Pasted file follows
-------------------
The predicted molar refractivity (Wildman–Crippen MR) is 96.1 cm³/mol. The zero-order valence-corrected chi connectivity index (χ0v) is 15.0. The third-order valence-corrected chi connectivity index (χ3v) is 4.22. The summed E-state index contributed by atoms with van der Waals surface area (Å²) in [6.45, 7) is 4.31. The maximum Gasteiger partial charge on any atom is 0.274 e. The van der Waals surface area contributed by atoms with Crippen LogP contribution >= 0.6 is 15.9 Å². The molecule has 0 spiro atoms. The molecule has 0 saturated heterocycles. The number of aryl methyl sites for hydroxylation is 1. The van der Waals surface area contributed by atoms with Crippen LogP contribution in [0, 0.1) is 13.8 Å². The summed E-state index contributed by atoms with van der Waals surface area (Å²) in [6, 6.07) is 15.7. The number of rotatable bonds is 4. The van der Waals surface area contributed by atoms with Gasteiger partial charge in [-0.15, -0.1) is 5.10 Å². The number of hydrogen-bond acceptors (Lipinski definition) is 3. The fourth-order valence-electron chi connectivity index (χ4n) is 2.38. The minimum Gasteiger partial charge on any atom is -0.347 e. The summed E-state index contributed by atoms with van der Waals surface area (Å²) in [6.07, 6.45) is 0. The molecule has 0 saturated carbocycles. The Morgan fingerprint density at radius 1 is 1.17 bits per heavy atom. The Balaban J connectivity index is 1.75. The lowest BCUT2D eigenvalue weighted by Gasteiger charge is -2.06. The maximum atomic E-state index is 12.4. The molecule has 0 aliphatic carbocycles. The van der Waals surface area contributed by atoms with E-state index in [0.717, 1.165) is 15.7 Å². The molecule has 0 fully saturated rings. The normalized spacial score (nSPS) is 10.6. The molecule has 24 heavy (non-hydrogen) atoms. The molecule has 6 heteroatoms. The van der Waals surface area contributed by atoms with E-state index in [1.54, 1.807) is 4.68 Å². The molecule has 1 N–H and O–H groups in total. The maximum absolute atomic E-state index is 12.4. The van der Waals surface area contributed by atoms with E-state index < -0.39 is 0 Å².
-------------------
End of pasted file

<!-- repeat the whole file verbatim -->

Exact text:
The predicted molar refractivity (Wildman–Crippen MR) is 96.1 cm³/mol. The zero-order valence-corrected chi connectivity index (χ0v) is 15.0. The third-order valence-corrected chi connectivity index (χ3v) is 4.22. The summed E-state index contributed by atoms with van der Waals surface area (Å²) in [6.45, 7) is 4.31. The maximum Gasteiger partial charge on any atom is 0.274 e. The van der Waals surface area contributed by atoms with Crippen LogP contribution >= 0.6 is 15.9 Å². The molecule has 0 spiro atoms. The molecule has 0 saturated heterocycles. The number of aryl methyl sites for hydroxylation is 1. The van der Waals surface area contributed by atoms with Crippen LogP contribution in [0, 0.1) is 13.8 Å². The summed E-state index contributed by atoms with van der Waals surface area (Å²) in [6, 6.07) is 15.7. The number of rotatable bonds is 4. The van der Waals surface area contributed by atoms with Gasteiger partial charge in [-0.15, -0.1) is 5.10 Å². The number of hydrogen-bond acceptors (Lipinski definition) is 3. The fourth-order valence-electron chi connectivity index (χ4n) is 2.38. The minimum Gasteiger partial charge on any atom is -0.347 e. The summed E-state index contributed by atoms with van der Waals surface area (Å²) in [6.07, 6.45) is 0. The molecule has 0 saturated carbocycles. The Morgan fingerprint density at radius 1 is 1.17 bits per heavy atom. The Balaban J connectivity index is 1.75. The lowest BCUT2D eigenvalue weighted by Gasteiger charge is -2.06. The maximum atomic E-state index is 12.4. The molecule has 0 aliphatic carbocycles. The van der Waals surface area contributed by atoms with E-state index in [0.717, 1.165) is 15.7 Å². The molecule has 0 fully saturated rings. The normalized spacial score (nSPS) is 10.6. The molecule has 24 heavy (non-hydrogen) atoms. The molecule has 6 heteroatoms. The van der Waals surface area contributed by atoms with E-state index in [1.54, 1.807) is 4.68 Å². The molecule has 1 N–H and O–H groups in total. The maximum absolute atomic E-state index is 12.4. The van der Waals surface area contributed by atoms with E-state index < -0.39 is 0 Å².